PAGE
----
However (you knew there was a ‘but’ in there somewhere).
I’m not sure the benefits of Twitter outweigh the drawbacks. I’ve been lucky to have only rare contact with Twitter trolls. I’m more troubled by being inundated with negative news given the current state of world politics. There are so many terrible things happening just in the USA—so many assaults on basic rights and freedoms. Here in Canada the wildfire situation in BC is pretty scary, while our federal Liberal government isn’t delivering on even half of the promises they made to get elected.
I feel like I can’t turn away from the dumpster fire that is current events, but I need to turn away to preserve my sanity.
One of my problems may be that I’m not a savvy Twitter user and never have been. I don’t follow specific hashtags or lists of people. Instead I drink directly from the firehose of raw information. Which means I get tweets about hurricanes, DACA, Site C dam, gender disparity, women in STEM, science communication, etc.—all in one long stream. When I think about becoming smarter about using Twitter, I think “but I might miss something!” In reality, chances are I’m missing things anyway because I get too much stuff in my feed.
I also worry that I’m caught in a Twitter echo chamber that keeps me from hearing/learning about things outside of that bubble.
Case in point: I was writing a Q&A with a Canadian researcher for Nature Careers, and the editor asked me not to use the word ‘biodiversity.’ I was surprised, as she said she didn’t want chemists or physicists to read the article and not know what biodiversity meant. Then I saw this tweet:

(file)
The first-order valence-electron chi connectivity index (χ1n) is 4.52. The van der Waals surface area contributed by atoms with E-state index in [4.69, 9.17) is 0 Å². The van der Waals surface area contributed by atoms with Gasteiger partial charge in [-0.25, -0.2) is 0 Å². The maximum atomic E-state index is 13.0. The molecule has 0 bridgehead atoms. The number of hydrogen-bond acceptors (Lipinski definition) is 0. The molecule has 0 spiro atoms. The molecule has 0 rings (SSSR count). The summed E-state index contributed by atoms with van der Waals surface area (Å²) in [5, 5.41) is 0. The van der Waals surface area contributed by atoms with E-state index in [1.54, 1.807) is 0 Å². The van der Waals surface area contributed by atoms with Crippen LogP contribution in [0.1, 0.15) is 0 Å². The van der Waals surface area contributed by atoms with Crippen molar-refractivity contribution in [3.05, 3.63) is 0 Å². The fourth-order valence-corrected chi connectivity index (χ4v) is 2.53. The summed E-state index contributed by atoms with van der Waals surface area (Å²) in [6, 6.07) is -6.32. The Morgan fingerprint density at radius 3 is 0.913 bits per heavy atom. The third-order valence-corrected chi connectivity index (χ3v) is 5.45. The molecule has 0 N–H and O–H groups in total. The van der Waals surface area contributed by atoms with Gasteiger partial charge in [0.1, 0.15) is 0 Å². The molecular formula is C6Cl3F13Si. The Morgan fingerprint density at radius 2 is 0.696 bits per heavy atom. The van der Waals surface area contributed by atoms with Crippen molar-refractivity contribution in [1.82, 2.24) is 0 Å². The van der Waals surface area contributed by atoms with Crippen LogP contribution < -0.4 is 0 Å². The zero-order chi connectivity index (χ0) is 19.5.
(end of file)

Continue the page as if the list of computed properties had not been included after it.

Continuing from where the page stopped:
I realized I must be woefully out of touch as a science writer, to just assume that people would know what biodiversity meant.
Then I thought—what else am I missing as a science writer by dipping into this massive echo chamber every day (I have over 5,000 followers, and I follow almost 2,000 people)? Would I be better off getting a newspaper subscription, and just opening Twitter once a day to see what’s going on in areas I’m interested in?
Would my writing improve? Would I have more examples of writing for other audiences? Would I make more time to read up on ways to improve my science writing? Or would I no longer run across some of the more obscure things I see in my Twitter feed, the things that make it interesting? Is there a way to better curate my feed to avoid the feeling of being overwhelmed and squashed by current events, while still getting those odd little nuggets?
I think this is my next task, which started with an earlier post on examining your inner life.
- I need to determine what I want to get out of Twitter, and set it up so that it does what I want instead of holding me hostage.
- I need to spend less time on Twitter. I’ve just started doing Julia Cameron’s The Artist’s Way 12-week program (as part of a huge group on Facebook—one of the benefits of social media!), and I’m finding that making time for regular writing is a good way to spend less time on social media and more time doing things you enjoy (writing, cycling, walking, etc.).
- I’m also considering getting a newspaper subscription. I think it’s smart to read real journalism (not just my 10 free articles per month). Any suggestions on the best news outlet to subscribe to?
I think three tasks is enough for now. But I’m interested in how you all manage your Twitter time—leave your thoughts in the comments below!